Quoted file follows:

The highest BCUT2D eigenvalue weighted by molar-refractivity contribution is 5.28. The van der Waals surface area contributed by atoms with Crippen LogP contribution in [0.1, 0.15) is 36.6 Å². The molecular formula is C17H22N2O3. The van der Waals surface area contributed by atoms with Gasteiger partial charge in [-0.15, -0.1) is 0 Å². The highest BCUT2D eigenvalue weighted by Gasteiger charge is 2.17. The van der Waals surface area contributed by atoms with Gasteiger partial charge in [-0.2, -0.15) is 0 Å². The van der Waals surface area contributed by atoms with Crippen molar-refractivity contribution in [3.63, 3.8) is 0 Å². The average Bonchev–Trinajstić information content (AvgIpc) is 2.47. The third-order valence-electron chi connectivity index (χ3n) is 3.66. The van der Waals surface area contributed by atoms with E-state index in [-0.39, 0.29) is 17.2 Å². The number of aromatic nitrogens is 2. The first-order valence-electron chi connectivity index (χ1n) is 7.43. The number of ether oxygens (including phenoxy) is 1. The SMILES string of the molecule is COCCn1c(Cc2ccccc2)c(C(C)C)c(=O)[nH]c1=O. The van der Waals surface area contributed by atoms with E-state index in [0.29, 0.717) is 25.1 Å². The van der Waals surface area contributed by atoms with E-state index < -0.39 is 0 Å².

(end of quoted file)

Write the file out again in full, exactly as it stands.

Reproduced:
The highest BCUT2D eigenvalue weighted by molar-refractivity contribution is 5.28. The van der Waals surface area contributed by atoms with Crippen LogP contribution in [0.1, 0.15) is 36.6 Å². The molecular formula is C17H22N2O3. The van der Waals surface area contributed by atoms with Gasteiger partial charge in [-0.15, -0.1) is 0 Å². The highest BCUT2D eigenvalue weighted by Gasteiger charge is 2.17. The van der Waals surface area contributed by atoms with Gasteiger partial charge in [-0.2, -0.15) is 0 Å². The van der Waals surface area contributed by atoms with Crippen molar-refractivity contribution in [3.63, 3.8) is 0 Å². The average Bonchev–Trinajstić information content (AvgIpc) is 2.47. The third-order valence-electron chi connectivity index (χ3n) is 3.66. The van der Waals surface area contributed by atoms with E-state index in [-0.39, 0.29) is 17.2 Å². The number of aromatic nitrogens is 2. The first-order valence-electron chi connectivity index (χ1n) is 7.43. The number of ether oxygens (including phenoxy) is 1. The SMILES string of the molecule is COCCn1c(Cc2ccccc2)c(C(C)C)c(=O)[nH]c1=O. The van der Waals surface area contributed by atoms with E-state index in [0.29, 0.717) is 25.1 Å². The van der Waals surface area contributed by atoms with E-state index < -0.39 is 0 Å².